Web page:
The very first thing you must do during the Transition Stage is to find and engage prospects so that when you are ready, you can effectively convert them into paying clients. How do you do that?

List building. Your email list is your goldmine: your Number One Business Asset. Hands down, it’s THE Number One Most Important System when it comes to laying that foundation we talked about.

But we’re not talking just any email list. You see, your list is only effective to the degree that its members are:

Made up of your ideal type of client.

Excited and ready to receive the wisdom you have to share.

Organized.

Responsive.

If your list is sloppy, created for the sake of having names in a database or a bigger number about which to boast, or if it’s scattered across multiple platforms, you’ll struggle to have enrollment conversations that lead to paying clients.

Now, we’re going to walk, step-by-step, through the four elements of effective list building, which will ensure you move through the Transition Stage efficiently.

Here we go!


 

How to move through the Transition Stage effectively:

Build a great list! Here are FOUR elements of a great list that converts.

Element One of a Great List That Converts: It’s Made up of Your Ideal Clients.

We mentioned above that the Transition Stage is all about growing your list. To be specific, though, we want you to keep in mind that you must focus on the QUALITY of the list you’re growing. That old adage—quality over quantity—is certainly true, here.

Let’s play a game!

I have built out two mailing lists, and you get to choose one of them to start sending communications to.

List A: The list size is 5,000 contacts, made up of a collection of people who may or may not be similar to the type of ideal client you’d like to work with. It’s in the general ballpark, anyway. These people may not be spot on, but there are 5,000 contacts! When you send out an email offering a free resource, 120 of them might open the email and click through to check it out. And about 60 unsubscribe on each send.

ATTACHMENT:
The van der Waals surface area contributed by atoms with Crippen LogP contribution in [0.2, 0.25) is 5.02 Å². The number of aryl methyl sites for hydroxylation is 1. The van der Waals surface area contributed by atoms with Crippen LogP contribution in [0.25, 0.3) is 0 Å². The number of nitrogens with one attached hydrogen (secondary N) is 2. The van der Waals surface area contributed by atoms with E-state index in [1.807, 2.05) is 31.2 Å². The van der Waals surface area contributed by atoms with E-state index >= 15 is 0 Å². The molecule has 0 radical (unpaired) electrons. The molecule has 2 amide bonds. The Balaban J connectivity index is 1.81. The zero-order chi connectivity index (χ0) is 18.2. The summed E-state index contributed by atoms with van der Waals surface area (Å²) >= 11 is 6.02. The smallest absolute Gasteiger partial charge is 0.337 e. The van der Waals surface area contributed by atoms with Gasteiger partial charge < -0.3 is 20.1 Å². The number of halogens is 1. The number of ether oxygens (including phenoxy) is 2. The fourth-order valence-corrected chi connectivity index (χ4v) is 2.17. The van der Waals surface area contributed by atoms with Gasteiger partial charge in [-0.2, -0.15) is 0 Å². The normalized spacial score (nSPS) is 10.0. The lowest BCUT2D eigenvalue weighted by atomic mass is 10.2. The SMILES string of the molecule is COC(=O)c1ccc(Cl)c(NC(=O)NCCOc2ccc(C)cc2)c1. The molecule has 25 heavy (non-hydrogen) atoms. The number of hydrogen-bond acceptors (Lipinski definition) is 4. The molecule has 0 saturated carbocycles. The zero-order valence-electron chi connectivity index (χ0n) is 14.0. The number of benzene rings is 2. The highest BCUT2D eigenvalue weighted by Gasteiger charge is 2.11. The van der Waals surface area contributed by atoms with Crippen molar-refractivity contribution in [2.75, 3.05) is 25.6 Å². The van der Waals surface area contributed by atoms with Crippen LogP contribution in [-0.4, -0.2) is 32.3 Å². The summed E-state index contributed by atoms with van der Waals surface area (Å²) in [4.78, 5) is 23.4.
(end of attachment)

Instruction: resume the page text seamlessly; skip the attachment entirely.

List B: This list has 1,800 contacts. It’s a solid list made up of the exact type of person you’d love to work with. When you send out an email offering a free resource (the same one as above,), 420 of them open the email and click through to check out the resource you’re sharing. And because this list is made up of exactly the type of client you want to work with, facing the exact challenges you can help transform into results through your coaching, only six unsubscribe.

You’d choose List B, right? (Right?!)

Yes, your ego may want the bigger list. It sounds so impressive to say you’ve got 5,000 people on your list! But, what’s more important at the end of the day? Size, or results?

Results!

(If you’re thinking size, you may want to do some self-coaching around your need for your ego to take charge of your business – and I say this with LOVE.)

Transition Stage Pitfall: Letting your ego get the best of you. In an effort to alleviate the fear they’re experiencing during the early stages of their business, many startups allow their ego to get the best of them. They want to make themselves look better by boasting that they have a larger list. But if that list is doing more harm in the long run, who does that really serve?

Bottom Line: When you focus on quality, when you put your time and attention into adding ideal clients to your list, and you’re fierce in protecting the types of people who are on your list, you end up creating a strong list that grows quickly. The people you add to your list want what you have. They tell their friends, and you grow your list faster, with less effort.

You CAN have it all: quality and quantity!

 

Element Two of a Great List That Converts: Its Members Are Excited to Receive What You’re Sharing.

This is where preparation is absolutely critical. You want your list to be filled with your ideal clients, right? Well, how do you make that happen?

You offer them lead generation tools that are aligned with addressing the exact challenges they’re facing, and the transformation you help them experience when it comes to those challenges.